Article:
Literary Genre Activities & Games

Instructor: Angela Janovsky

Angela has taught middle and high school English, Business English and Speech for nine years. She has a bachelor's degree in psychology and has earned her teaching license.

Literary genres are an integral aspect of a language arts curriculum. This lesson outlines several ideas for activities and games to engage your students in learning about literary genres.

Genre

Teaching language arts is no easy task. It is so much more than reading and writing. Think about the vast number of types of reading material you will use throughout the year. Autobiographies, articles, short stories, poems, and essays will all likely be read. Of course you will focus on the reading skills needed to comprehend each text, but each type of text has certain qualities that will also need to be taught to your students. In this way, the types of reading material are just as important as the reading skills you teach.

With this in mind, you must spend time teaching genre, which sets up categories of literature according to similar characteristics. The rest of this lesson describes some activities and games to reinforce instruction on genres.

Activities

Let's first look at some classroom activities.

Organize the Classroom Library

You may have assigned the job of organizing your classroom library to a specific student. However, you can also turn this task into a learning experience. At the beginning of the year, label shelves in your library as a number of different genres. Then have all the books in crates or on shelves in another location.

As students read your books throughout the year, have them decide which genre to sort it into. This way, your library can gradually become organized as each book is read by different students. If multiple students read the same book, they can discuss which genre it should be sorted into, and possibly even change it throughout the year. You can even get color coded stickers so students could mark each book as it is read.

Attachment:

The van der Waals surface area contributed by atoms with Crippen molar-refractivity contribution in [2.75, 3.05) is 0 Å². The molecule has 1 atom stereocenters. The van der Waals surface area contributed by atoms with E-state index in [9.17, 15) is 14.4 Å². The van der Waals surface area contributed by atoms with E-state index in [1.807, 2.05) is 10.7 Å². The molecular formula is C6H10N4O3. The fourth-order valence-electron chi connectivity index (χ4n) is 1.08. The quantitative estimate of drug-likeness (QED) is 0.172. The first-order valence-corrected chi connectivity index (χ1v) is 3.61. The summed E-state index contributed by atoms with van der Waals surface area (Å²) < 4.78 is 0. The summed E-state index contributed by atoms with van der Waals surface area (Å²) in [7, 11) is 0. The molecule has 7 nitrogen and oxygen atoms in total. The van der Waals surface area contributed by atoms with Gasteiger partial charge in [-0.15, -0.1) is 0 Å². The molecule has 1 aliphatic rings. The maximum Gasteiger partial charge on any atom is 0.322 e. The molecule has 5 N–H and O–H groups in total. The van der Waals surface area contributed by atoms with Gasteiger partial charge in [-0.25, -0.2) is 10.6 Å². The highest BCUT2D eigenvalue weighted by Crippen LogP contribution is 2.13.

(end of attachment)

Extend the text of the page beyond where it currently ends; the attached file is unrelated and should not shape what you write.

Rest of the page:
Genre Poster

This activity is another collaborative effort that will grow as the year progresses. You can have students discover new genres and identify the characteristics by creating a large poster to keep on the wall of your classroom.

Design the poster so that books and other reading material can be sorted into a genre. To do this, create columns and rows. Label one column Genres, and another Qualities. As students decide the genre for whatever texts they read throughout the year, discuss the characteristics of that genre. Then add the qualities to the poster gradually. For instance, look at the following qualities of an autobiography.

  • Written in first person
  • Describes a person's life
  • Based on a real person
  • Facts and information are given

The first time the class reads an autobiography, they might only get one or two qualities on the poster. But the class can add more as more is read of that genre.

Genre Reviews

For this activity, students will be reading different books from a number of genres. After finishing a book, they must write up a book review describing the genre. They can either recommend the book and the genre or not.

As the reviews are completed, post them up around the classroom. This way, other students can read them and choose new reading material. Additional reviews of the same book can also be added to the wall of reviews.

Games

In this next section, let's look at some engaging genre games.

Book Sort

This game focuses on sorting different books by genre. Split your class into teams. Give each team the same number of books, hopefully ones they are familiar with. Next, give each team a list of genres. Finally, give each team a list of characteristics for those genres. Now, put up a timer.

Tell each team the first one to sort each book into its correct genre and each characteristic into the correct genre the fastest wins. They can look through the book and reads parts of it to help them decide.

Genre Match Game

For this game, students will only have the titles of books. Try to use books they have not read, but may be able to determine the genre from just the title. They will have to match the title to the correct genre.

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